Jewelry, including kits and costume jewelry, is not labeled, so parents need to be aware of the risks. In addition to containing heavy metals, cheap, fast fashion items can also include barium, brominated flame retardants, and PVC. Each of these is associated with various health impacts.
It comes down to the fact that jewelry often uses cheap materials that shouldn’t be worn or handled by kids (or really by adults, either). While some jewelry may be labeled “Not for Children,” indicating that it probably contains a toxic substance, once you remove the tag you might not remember. And if your kids are like mine, they’ll touch whatever they want, unaware of any unseen hazards.
MAKING SAFER CHOICES
Now that I’ve shared all of this information, don’t panic. Just do your best to remain alert to this potential for harm now that you know. You have the power. Every small change you make towards healthier products is important and meaningful.
Jewelry doesn’t have to be harmful to humans, contribute to the plastic pollution problem, or contaminate the planet. Good quality jewelry purchases are long-lasting and memorable. Look for 100 percent gold and sterling silver, or surgical implant grade stainless steel.
While choosing silver and gold is a great solution to avoiding toxic substances, remember that it can introduce a set of environmental and human rights issues. Choosing upcycled and vintage gold and silver is best for the environment, but are only safe when they are pure metals. They also avoid contributing to any issues regarding the safety and health of workers involved in the supply chain.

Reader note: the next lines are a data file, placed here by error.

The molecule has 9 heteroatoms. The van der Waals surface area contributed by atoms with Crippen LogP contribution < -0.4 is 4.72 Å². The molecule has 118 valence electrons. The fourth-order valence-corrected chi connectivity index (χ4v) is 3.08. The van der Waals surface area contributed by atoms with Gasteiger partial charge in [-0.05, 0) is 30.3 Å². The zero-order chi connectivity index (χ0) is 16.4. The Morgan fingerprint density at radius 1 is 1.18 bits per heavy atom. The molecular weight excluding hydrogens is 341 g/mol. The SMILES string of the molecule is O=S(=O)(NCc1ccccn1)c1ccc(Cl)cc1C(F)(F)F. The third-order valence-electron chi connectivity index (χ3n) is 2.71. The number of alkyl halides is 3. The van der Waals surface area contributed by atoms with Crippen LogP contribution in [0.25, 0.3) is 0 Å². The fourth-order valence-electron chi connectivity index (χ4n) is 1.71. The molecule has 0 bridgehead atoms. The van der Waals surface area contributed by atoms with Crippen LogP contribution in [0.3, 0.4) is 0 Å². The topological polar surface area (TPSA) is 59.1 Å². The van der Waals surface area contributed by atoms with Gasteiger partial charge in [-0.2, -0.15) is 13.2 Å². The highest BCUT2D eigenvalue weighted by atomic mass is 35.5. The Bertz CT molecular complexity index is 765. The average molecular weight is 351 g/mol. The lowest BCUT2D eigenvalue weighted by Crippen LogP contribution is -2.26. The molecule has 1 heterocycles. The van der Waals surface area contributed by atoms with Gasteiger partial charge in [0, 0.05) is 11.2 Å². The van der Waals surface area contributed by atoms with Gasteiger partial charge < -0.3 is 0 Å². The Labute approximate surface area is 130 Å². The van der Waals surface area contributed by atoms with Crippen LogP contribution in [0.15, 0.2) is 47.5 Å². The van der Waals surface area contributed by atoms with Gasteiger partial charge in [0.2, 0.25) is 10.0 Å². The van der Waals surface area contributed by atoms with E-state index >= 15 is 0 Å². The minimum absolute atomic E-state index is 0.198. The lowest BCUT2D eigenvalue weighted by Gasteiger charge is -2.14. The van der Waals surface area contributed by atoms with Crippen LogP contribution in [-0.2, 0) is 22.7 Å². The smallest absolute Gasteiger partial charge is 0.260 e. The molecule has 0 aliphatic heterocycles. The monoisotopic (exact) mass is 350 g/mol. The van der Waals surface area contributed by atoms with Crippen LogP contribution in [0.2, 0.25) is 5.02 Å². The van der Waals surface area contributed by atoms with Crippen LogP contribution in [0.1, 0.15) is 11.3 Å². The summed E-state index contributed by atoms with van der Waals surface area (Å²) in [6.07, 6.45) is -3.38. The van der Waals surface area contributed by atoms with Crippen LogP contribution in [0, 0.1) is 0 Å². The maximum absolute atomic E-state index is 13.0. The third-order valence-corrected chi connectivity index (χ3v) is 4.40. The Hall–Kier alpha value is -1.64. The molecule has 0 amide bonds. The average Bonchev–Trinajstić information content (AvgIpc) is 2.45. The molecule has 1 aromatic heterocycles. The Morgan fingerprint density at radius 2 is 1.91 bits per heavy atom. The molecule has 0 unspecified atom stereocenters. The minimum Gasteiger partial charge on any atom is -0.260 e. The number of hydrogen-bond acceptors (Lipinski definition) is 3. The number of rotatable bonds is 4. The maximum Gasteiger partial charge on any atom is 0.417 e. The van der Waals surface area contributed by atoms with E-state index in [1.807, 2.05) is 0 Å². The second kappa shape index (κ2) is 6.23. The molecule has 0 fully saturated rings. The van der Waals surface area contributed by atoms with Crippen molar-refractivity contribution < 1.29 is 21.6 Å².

For younger children who are not yet ready for special jewelry, or for more affordable options, consider making your own rope or thread bracelets, macramé and fabric jewelry, or other decorative items without any metals. Make sure to skip the plastic.
If you do make crafts with the kids, jewelry or otherwise, wash your hands as soon as you are done. And make sure none of the pieces are left where young children might explore them with their mouths.
THE BOTTOM LINE
The bottom line? If you buy jewelry, find out what it’s made of. What every single part is made of.
For a recent birthday, I had to do just this. I decided I wanted to get my daughters a “real” piece of jewelry. Something nice but not ridiculously expensive. Something my grandmother would’ve approved of. Yet the reality is they are still at an age where things get lost or tossed aside and can go missing for weeks on end. Beyond that, I needed to know what the jewelry was made of to ensure it wasn’t toxic.
I set out to find safe jewelry that my kids would love and I could too. It had to be nontoxic, hypo-allergenic, and not contribute to plastic pollution.
I consulted my girlfriend, an amazing jewelry maker, to see if perhaps she had something for my girls. She had a necklace she made for adults that she adjusted for my girls in sterling silver. With a gemstone representing my birthstone and theirs, it was perfect. My daughters wear their special necklaces everyday. If it goes in a mouth, it’s ok! There’s nothing toxic in the silver or the gemstones!
Success for the nontoxic mom! Success for the kids.
Want more tips on safer jewelry? Read our Product Profile on Jewelry containing citations, and download our new educational fact sheet: What’s in Jewelry: Toxic Substances in Kids’ and Adult’s Jewelry.
My jeweler girlfriend is Meredith Kahn. Now she has a whole children’s gem line! She uses vermeil, which is gold plating over sterling silver. This makes the line safer and more affordable.
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Amy Ziff is the Founder and Executive Director of MADE SAFE®, a program of Nontoxic Certified, a nonprofit 501(c)(3). MADE SAFE is America’s first comprehensive human health-focused certification for nontoxic products across store aisles, from baby to personal care to household and beyond.